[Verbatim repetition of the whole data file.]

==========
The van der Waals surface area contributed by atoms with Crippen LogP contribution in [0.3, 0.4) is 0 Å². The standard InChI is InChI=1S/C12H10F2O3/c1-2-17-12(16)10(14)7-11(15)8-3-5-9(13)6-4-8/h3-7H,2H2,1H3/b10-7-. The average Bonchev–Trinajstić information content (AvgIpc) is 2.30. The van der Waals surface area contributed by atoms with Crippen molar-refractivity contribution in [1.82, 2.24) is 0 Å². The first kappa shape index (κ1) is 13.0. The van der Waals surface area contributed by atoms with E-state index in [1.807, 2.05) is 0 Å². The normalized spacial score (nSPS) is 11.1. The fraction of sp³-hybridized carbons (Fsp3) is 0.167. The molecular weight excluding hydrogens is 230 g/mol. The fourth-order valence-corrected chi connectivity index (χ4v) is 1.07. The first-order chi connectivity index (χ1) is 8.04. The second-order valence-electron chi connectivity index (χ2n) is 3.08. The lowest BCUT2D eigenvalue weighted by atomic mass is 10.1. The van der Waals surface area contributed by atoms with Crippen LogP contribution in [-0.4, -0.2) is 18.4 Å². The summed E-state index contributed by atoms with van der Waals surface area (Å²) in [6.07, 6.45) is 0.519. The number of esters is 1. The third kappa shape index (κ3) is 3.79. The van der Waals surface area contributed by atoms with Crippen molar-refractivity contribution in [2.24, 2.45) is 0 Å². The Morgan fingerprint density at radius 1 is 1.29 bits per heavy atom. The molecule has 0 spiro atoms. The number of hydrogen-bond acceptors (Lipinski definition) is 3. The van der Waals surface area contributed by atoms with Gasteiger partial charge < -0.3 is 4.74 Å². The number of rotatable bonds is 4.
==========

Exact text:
The van der Waals surface area contributed by atoms with Crippen LogP contribution in [0.3, 0.4) is 0 Å². The standard InChI is InChI=1S/C12H10F2O3/c1-2-17-12(16)10(14)7-11(15)8-3-5-9(13)6-4-8/h3-7H,2H2,1H3/b10-7-. The average Bonchev–Trinajstić information content (AvgIpc) is 2.30. The van der Waals surface area contributed by atoms with Crippen molar-refractivity contribution in [1.82, 2.24) is 0 Å². The first kappa shape index (κ1) is 13.0. The van der Waals surface area contributed by atoms with E-state index in [1.807, 2.05) is 0 Å². The normalized spacial score (nSPS) is 11.1. The fraction of sp³-hybridized carbons (Fsp3) is 0.167. The molecular weight excluding hydrogens is 230 g/mol. The fourth-order valence-corrected chi connectivity index (χ4v) is 1.07. The first-order chi connectivity index (χ1) is 8.04. The second-order valence-electron chi connectivity index (χ2n) is 3.08. The lowest BCUT2D eigenvalue weighted by atomic mass is 10.1. The van der Waals surface area contributed by atoms with Crippen LogP contribution in [-0.4, -0.2) is 18.4 Å². The summed E-state index contributed by atoms with van der Waals surface area (Å²) in [6.07, 6.45) is 0.519. The number of esters is 1. The third kappa shape index (κ3) is 3.79. The van der Waals surface area contributed by atoms with Crippen molar-refractivity contribution in [2.24, 2.45) is 0 Å². The Morgan fingerprint density at radius 1 is 1.29 bits per heavy atom. The molecule has 0 spiro atoms. The number of hydrogen-bond acceptors (Lipinski definition) is 3. The van der Waals surface area contributed by atoms with Gasteiger partial charge < -0.3 is 4.74 Å². The number of rotatable bonds is 4.